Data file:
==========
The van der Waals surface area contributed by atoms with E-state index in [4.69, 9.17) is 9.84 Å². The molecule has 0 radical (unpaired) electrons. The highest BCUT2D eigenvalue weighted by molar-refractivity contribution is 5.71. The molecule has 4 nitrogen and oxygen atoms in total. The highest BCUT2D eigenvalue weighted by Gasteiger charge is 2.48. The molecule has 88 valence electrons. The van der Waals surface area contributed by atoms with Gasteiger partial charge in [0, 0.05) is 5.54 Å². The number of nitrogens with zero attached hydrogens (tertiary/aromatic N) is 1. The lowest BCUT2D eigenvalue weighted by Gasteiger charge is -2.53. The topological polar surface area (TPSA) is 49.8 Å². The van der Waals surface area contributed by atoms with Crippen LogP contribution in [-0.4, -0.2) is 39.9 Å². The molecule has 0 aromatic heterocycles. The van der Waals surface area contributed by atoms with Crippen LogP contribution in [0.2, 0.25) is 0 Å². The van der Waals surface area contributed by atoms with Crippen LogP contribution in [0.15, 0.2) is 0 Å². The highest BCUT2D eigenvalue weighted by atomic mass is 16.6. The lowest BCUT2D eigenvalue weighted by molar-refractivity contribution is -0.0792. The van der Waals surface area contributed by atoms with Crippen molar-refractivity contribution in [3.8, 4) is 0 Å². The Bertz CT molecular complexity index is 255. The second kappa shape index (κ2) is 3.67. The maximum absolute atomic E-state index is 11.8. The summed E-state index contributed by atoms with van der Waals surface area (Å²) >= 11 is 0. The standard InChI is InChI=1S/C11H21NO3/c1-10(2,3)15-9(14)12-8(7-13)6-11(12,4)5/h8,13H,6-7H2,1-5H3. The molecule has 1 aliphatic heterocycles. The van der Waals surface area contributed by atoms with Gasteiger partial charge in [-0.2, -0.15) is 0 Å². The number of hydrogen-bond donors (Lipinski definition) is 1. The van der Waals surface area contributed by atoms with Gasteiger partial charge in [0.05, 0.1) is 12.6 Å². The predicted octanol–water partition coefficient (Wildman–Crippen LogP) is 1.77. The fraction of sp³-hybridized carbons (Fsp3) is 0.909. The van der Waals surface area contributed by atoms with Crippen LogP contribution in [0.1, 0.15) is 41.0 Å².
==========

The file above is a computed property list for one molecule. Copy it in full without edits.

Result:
The van der Waals surface area contributed by atoms with E-state index in [4.69, 9.17) is 9.84 Å². The molecule has 0 radical (unpaired) electrons. The highest BCUT2D eigenvalue weighted by molar-refractivity contribution is 5.71. The molecule has 4 nitrogen and oxygen atoms in total. The highest BCUT2D eigenvalue weighted by Gasteiger charge is 2.48. The molecule has 88 valence electrons. The van der Waals surface area contributed by atoms with Gasteiger partial charge in [0, 0.05) is 5.54 Å². The number of nitrogens with zero attached hydrogens (tertiary/aromatic N) is 1. The lowest BCUT2D eigenvalue weighted by Gasteiger charge is -2.53. The topological polar surface area (TPSA) is 49.8 Å². The van der Waals surface area contributed by atoms with Crippen LogP contribution in [-0.4, -0.2) is 39.9 Å². The molecule has 0 aromatic heterocycles. The van der Waals surface area contributed by atoms with Crippen LogP contribution in [0.2, 0.25) is 0 Å². The van der Waals surface area contributed by atoms with Crippen LogP contribution in [0.15, 0.2) is 0 Å². The highest BCUT2D eigenvalue weighted by atomic mass is 16.6. The lowest BCUT2D eigenvalue weighted by molar-refractivity contribution is -0.0792. The van der Waals surface area contributed by atoms with Crippen molar-refractivity contribution in [3.8, 4) is 0 Å². The Bertz CT molecular complexity index is 255. The second kappa shape index (κ2) is 3.67. The maximum absolute atomic E-state index is 11.8. The summed E-state index contributed by atoms with van der Waals surface area (Å²) >= 11 is 0. The standard InChI is InChI=1S/C11H21NO3/c1-10(2,3)15-9(14)12-8(7-13)6-11(12,4)5/h8,13H,6-7H2,1-5H3. The molecule has 1 aliphatic heterocycles. The van der Waals surface area contributed by atoms with Gasteiger partial charge in [-0.2, -0.15) is 0 Å². The number of hydrogen-bond donors (Lipinski definition) is 1. The van der Waals surface area contributed by atoms with Gasteiger partial charge in [0.05, 0.1) is 12.6 Å². The predicted octanol–water partition coefficient (Wildman–Crippen LogP) is 1.77. The fraction of sp³-hybridized carbons (Fsp3) is 0.909. The van der Waals surface area contributed by atoms with Crippen LogP contribution in [0.1, 0.15) is 41.0 Å².